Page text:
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Off the Beaten Path

The idea for this project was born during the pandemic of 2020, when all future performances and engagements were cancelled and I had more time than I knew what to do with on my hands. I somehow got myself down a rabbit hole one day and found myself listening to so many beautiful and interesting compositions that I just had never heard of.  

We are blessed as pianists to have more repertoire than one could ever play in a lifetime, yet many of us stay within the usual canon of composers. This year, I decided to make it a project for myself to learn and play repertoire that ventures "off the beaten path". 

I will periodically update this page with performances and recordings of my project throughout 2021.

 Arthur Lourié - A Phoenix Park Nocturne (1938)

Compared to his contemporaries like Stravinsky, the Russian composer Arthur Lourié has become nearly forgotten, though his compositions have much to offer.  A Phoenix Park Nocturne is the latter piece in a set of two, and is dedicated to the author James Joyce. The title of A Phoenix Park Nocturne is taken directly from Joyce's novel, Finnegans Wake. In the novel, Joyce dubbed the section that describes the falling of dusk on Phoenix Park (which houses the Dublin zoo), and how humans and the exotic animals prepare for the descent of darkness, "A Phoenix Park Nocturne". Joyce writes in an enigmatic way, and if he had not explained much of his wordplay and veiled imagery in his notes, much would have probably been lost to the reader.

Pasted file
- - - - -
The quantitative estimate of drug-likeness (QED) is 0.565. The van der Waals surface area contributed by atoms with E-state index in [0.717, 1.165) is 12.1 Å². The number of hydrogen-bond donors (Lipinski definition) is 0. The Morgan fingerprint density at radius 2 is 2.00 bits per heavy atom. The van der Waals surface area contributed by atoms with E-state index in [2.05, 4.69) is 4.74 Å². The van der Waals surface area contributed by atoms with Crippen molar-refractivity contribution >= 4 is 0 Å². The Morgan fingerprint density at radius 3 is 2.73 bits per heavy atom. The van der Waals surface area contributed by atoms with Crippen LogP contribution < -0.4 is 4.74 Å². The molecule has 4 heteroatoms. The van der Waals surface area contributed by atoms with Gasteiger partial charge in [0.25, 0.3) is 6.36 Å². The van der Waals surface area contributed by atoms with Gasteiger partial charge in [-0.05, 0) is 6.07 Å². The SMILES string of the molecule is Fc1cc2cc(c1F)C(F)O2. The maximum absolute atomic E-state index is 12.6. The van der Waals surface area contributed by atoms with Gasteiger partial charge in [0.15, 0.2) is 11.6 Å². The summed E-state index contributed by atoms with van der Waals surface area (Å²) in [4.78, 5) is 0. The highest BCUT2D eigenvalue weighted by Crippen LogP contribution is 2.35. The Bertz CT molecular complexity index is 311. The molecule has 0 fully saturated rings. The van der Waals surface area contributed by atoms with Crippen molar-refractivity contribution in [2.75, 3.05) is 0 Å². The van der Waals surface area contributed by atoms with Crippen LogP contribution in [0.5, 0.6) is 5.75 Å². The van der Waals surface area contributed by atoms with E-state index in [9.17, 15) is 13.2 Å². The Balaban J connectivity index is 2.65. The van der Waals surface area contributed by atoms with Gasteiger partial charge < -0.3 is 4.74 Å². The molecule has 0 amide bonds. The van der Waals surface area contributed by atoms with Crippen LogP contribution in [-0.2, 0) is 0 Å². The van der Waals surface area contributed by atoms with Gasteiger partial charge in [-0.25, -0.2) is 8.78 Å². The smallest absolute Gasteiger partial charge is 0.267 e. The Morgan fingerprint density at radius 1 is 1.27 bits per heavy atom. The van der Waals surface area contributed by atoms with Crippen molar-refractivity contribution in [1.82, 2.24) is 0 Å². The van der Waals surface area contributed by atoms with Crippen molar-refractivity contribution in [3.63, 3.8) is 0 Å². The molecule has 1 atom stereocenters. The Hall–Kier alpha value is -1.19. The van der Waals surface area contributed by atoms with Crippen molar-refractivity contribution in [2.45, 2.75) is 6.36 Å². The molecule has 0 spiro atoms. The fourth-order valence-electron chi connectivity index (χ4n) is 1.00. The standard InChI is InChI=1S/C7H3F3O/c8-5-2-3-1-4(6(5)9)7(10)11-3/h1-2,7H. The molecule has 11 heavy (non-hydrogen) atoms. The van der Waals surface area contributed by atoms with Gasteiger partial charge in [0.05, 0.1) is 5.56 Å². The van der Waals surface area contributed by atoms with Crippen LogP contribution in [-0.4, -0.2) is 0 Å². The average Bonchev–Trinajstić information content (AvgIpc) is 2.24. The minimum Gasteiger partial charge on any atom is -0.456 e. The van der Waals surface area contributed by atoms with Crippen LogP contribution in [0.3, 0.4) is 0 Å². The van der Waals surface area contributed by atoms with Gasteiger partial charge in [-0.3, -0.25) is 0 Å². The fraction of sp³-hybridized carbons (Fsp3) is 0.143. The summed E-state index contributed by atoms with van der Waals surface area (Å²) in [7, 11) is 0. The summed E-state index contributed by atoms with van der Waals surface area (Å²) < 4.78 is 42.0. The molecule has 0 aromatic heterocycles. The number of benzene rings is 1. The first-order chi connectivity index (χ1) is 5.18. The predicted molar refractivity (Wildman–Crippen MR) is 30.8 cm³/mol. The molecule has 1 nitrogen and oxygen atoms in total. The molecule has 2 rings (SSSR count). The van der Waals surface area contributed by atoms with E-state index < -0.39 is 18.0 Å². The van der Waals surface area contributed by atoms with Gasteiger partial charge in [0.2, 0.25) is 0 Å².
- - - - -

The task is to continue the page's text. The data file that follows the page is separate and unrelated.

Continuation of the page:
Joyce's work appealed to Lourié, and Lourié's A Phoenix Park Nocturne is enigmatic in its own way. Arpeggiation of subtle chords is juxtaposed with a rhythm that is insistent and jumpy, and sections end abruptly without a clear formal structure. However, there is just enough in the music that tantalizes and keeps the ear, leaving the listener wondering long after the piece has finished. 

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